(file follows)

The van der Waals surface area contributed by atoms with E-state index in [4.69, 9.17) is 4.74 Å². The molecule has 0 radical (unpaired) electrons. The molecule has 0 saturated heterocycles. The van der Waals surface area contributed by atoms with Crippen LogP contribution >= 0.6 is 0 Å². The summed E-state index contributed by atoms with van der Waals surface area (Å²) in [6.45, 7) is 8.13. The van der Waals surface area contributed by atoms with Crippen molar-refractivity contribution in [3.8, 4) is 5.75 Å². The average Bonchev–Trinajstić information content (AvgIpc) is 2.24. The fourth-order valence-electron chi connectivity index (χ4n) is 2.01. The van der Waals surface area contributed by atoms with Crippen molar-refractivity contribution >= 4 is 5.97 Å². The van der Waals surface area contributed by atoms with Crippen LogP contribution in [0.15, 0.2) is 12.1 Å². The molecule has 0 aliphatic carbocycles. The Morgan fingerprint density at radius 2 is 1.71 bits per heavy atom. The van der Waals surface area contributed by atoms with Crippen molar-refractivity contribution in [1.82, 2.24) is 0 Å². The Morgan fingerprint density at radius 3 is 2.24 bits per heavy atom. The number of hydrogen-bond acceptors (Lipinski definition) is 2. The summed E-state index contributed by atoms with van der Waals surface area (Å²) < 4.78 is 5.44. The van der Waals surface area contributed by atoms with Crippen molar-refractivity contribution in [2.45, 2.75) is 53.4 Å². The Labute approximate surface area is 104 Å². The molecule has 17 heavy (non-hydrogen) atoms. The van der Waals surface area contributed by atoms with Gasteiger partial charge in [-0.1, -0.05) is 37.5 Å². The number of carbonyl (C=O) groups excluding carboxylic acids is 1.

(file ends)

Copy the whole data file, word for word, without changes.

The van der Waals surface area contributed by atoms with E-state index in [4.69, 9.17) is 4.74 Å². The molecule has 0 radical (unpaired) electrons. The molecule has 0 saturated heterocycles. The van der Waals surface area contributed by atoms with Crippen LogP contribution >= 0.6 is 0 Å². The summed E-state index contributed by atoms with van der Waals surface area (Å²) in [6.45, 7) is 8.13. The van der Waals surface area contributed by atoms with Crippen molar-refractivity contribution in [3.8, 4) is 5.75 Å². The average Bonchev–Trinajstić information content (AvgIpc) is 2.24. The fourth-order valence-electron chi connectivity index (χ4n) is 2.01. The van der Waals surface area contributed by atoms with Crippen molar-refractivity contribution >= 4 is 5.97 Å². The van der Waals surface area contributed by atoms with Crippen LogP contribution in [0.15, 0.2) is 12.1 Å². The molecule has 0 aliphatic carbocycles. The Morgan fingerprint density at radius 2 is 1.71 bits per heavy atom. The van der Waals surface area contributed by atoms with Crippen molar-refractivity contribution in [1.82, 2.24) is 0 Å². The Morgan fingerprint density at radius 3 is 2.24 bits per heavy atom. The number of hydrogen-bond acceptors (Lipinski definition) is 2. The summed E-state index contributed by atoms with van der Waals surface area (Å²) < 4.78 is 5.44. The van der Waals surface area contributed by atoms with Crippen molar-refractivity contribution in [2.45, 2.75) is 53.4 Å². The Labute approximate surface area is 104 Å². The molecule has 17 heavy (non-hydrogen) atoms. The van der Waals surface area contributed by atoms with Gasteiger partial charge in [-0.1, -0.05) is 37.5 Å². The number of carbonyl (C=O) groups excluding carboxylic acids is 1.